English school or Private English Teacher, which one is better?

(Para português, clique aqui)

I am going to break down the issue of choosing between a school and a private teacher in Brazil into three main topics: price, time, and short-term goals.


Definitely the first thing student take into consideration is the cost. In fact, the vast majority of people interested in my service want to know prices before other details. In 2018, for example, almost every person I spoke to about my classes asked me ‘How much do you charge?’ before anything else. To us, teachers and schools, this question can be a little frustrating. After all, a lot of the time the prices we charge reflect what we offer and the more we are willing to invest in our business, the more costly it gets. But there is no point in complaining: students will ask how much and we shouldn’t feel shy about saying it. It’s transparent and saves our precious time and theirs.

However, if you are a potential student of English, there is a very important thing to bear in mind: hourly rates and total cost of a course won’t necessarily make you go for a school or a private teacher. We have a huge market with service providers ready to cater for all tastes and willingness to spent. There are schools who charge less than private teachers, and teachers who charge the same or more than a school. The differences in the cost has to do with how business savvy we are, the contacts we have and, of course, how much we are can afford to invest in the business of teaching and who they want to cater for.

Therefore, the monthly cost can be discrepant for both schools and private teachers and that’s why it’s always important to, once you have outlined your budget, ask teachers or schools what they offer for the price they charge. After all, basic infrastructure should cost less than running eboards in rooms with air-conditioning. A teacher holding a master’s or an international certificate dedicated more time and money to learning how to teach than someone who simply speaks the language very well. A teacher who uses photocopies of books should be charging less than one developing authentic materials. One thing students need to remember is that many good things cost money, and since most of teachers and school owners (myself included) actually rely on income from our business to make improvements in what we offer. That means if we charge very little it’s going to be difficult to buy things for our classes. And that, again, goes for both schools and private teachers.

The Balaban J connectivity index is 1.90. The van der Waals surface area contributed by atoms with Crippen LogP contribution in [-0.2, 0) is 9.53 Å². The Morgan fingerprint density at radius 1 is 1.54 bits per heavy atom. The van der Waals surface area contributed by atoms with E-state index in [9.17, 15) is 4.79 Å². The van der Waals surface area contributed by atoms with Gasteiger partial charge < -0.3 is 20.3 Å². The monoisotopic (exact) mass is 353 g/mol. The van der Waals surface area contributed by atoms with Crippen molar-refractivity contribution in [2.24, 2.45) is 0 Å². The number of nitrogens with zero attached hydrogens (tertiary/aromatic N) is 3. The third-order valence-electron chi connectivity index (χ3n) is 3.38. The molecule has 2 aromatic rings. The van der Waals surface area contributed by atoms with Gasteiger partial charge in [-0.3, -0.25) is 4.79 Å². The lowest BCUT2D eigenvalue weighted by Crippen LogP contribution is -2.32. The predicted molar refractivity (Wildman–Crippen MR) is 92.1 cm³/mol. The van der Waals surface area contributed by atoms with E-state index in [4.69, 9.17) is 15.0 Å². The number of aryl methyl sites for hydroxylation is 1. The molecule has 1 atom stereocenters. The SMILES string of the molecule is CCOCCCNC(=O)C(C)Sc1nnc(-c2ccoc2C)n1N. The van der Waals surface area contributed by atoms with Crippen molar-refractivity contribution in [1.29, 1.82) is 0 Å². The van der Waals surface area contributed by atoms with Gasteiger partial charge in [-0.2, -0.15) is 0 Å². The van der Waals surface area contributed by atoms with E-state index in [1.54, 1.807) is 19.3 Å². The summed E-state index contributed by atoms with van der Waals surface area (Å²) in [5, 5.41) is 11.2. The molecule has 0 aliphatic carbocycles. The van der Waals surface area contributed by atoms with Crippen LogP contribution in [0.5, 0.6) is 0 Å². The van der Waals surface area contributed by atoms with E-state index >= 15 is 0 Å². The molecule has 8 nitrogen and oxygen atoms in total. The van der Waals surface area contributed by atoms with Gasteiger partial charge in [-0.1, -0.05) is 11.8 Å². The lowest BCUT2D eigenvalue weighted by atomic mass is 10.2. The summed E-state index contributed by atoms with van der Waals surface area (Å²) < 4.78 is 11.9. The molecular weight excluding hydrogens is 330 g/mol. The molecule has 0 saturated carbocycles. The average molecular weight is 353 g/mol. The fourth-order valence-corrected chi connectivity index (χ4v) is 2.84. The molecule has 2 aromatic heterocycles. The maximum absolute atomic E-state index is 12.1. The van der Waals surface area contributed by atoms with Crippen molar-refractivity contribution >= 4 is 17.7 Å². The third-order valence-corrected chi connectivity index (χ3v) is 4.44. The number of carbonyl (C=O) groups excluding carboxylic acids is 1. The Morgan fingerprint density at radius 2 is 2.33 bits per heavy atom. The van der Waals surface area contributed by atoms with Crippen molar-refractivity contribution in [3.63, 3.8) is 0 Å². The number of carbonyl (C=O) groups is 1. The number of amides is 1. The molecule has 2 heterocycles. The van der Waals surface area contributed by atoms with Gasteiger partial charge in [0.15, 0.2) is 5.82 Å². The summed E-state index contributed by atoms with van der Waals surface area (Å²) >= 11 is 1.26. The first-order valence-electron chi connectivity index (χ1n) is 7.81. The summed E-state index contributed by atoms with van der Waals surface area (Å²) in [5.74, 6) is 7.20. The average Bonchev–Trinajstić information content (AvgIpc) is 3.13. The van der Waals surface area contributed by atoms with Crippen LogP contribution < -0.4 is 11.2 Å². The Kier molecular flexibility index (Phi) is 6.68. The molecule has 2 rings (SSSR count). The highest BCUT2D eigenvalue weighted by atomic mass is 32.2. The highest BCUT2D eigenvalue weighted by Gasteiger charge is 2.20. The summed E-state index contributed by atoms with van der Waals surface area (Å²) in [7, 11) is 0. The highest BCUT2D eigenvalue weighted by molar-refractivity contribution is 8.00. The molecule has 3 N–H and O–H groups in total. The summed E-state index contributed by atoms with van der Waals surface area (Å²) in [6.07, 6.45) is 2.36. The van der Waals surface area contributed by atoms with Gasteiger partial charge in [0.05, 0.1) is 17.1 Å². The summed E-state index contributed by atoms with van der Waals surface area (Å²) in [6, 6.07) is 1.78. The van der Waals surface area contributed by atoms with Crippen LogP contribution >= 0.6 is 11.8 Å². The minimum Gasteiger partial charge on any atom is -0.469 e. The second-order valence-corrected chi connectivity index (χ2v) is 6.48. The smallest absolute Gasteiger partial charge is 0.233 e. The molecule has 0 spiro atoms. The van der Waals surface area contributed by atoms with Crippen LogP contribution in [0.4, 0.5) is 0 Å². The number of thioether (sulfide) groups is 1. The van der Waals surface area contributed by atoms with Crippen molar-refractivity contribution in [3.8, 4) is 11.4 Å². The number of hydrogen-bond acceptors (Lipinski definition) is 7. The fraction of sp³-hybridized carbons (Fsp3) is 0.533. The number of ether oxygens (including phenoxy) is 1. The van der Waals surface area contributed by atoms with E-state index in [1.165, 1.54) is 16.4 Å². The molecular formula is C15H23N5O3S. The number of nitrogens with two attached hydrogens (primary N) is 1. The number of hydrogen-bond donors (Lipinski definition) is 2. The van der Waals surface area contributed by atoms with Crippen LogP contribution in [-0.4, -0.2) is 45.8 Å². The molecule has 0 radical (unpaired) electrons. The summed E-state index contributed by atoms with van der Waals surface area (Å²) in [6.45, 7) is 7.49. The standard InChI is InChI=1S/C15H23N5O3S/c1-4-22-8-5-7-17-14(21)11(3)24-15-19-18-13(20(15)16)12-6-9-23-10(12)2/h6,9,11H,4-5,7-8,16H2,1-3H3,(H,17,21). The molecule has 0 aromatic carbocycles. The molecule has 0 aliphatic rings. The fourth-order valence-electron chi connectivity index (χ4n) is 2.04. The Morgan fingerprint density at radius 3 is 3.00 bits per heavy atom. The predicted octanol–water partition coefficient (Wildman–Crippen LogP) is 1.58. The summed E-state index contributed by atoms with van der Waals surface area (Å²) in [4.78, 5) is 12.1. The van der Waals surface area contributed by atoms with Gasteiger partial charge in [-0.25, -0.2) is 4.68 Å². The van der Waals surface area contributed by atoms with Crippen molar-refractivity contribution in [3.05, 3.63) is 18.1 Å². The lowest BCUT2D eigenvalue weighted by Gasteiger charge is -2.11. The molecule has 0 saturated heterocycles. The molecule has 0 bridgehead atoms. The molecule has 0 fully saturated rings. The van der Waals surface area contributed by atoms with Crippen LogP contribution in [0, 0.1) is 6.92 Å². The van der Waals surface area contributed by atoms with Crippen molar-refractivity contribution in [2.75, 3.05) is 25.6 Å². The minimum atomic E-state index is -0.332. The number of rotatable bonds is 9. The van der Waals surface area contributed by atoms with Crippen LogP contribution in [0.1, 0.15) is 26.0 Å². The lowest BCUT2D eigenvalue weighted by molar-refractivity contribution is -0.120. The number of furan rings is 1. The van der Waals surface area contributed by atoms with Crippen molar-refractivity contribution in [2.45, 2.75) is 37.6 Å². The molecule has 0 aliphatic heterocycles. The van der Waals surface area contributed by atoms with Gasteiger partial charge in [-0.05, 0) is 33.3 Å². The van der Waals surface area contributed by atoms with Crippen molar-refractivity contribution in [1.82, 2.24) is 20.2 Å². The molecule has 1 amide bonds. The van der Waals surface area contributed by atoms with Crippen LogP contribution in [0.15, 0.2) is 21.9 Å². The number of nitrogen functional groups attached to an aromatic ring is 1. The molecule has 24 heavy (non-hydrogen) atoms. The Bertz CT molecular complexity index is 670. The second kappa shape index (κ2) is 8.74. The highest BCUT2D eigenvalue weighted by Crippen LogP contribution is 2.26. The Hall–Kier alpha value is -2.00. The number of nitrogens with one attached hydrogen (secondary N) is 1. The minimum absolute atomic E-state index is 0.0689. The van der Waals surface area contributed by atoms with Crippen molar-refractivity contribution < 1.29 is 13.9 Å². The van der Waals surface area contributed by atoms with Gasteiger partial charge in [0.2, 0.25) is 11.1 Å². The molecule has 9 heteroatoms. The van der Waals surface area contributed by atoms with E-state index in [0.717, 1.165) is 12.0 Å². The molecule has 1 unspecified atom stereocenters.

An interesting solution to the price concerns is looking for group classes. Private teachers will often offer better rates if you are willing to share their attention with a classmate and some schools even offer partnership agreements with companies and organizations for lower rates. However, I must say: overall cost teachers and schools in Brazil is comparable, and in major cities it is on average R$100 and R$600 per month for group lessons and R$50 to R$200 per hour for private lessons.


The second criterium to guide the decision between a school or a private teacher is the most important of all, and funnily enough, the most frequently overlooked: time. In many situations people decide to start a course thinking of how many classes a week they want to have, before they have really organize their schedule, or without considering the fact that they will have other appointments to attend. As a consequence, many students expect to be accommodated by the professionals they’ve hired, which isn’t always feasible neither for schools nor for private teachers. The problem with that is we, teachers and schools, don’t sell classes; we sell our availability. That means every hour we book, rebook and cancel has a business cost on us as businesses, and a lot of the time we simply can’t afford to pay for our students’ lack of time. In fact, the vast majority of students quit when they start missing a lot of classes, or when they realize the other party can’t or won’t change their routine and rules altogether to accommodate them. The most important thing to consider when doing a course is how you - the student - is planning to manage your time, and whether your needs can be met (or not). If you are not like 90% of adults and actually can reserve specific days and times for your lessons, you can actually skip this section and have the luxury of being the easiest client for any school or private teacher to work for.

Below are a few scenarios that create schedule nightmares and the solutions I propose:

a. A Student whowants to unschedule a lesson at the last minute and find another day/time later

Your best bet is getting one-on-one lessons with a private teacher and pay for extra slots

Unfortunately, if you are this student, let me tell you: you have a very high change of dropping out of many courses you will start both with a private teacher and at a school. Let’s see why?

For a private teacher our main challenge is the fact our time is really limited (the day only has 24 hours) and we have other students and personal appointments too. I, for instance, have an average of 7 lessons students can’t come to every week, most of which I am only notified at the last minute. That, when you are already teaching 30+ per week is a disaster if you reschedule each one of them later or choose to not get paid. Most teachers I know, including myself, constantly suffer with this issue.

As for schools, the main issue is the teachers working for them need to get paid for being available. It is not feasible for them to not charge a student since, by law, the teacher is entitled to getting paid for that hour. Also, teachers who choose working for a school rather than for themselves seek for the comfort of having a job, which means they expect steady income. Therefore, any school that allows students to unschedule and not pay for a class is not a serious business and won’t keep its teacher motivated for very long. I’d steer clear of them.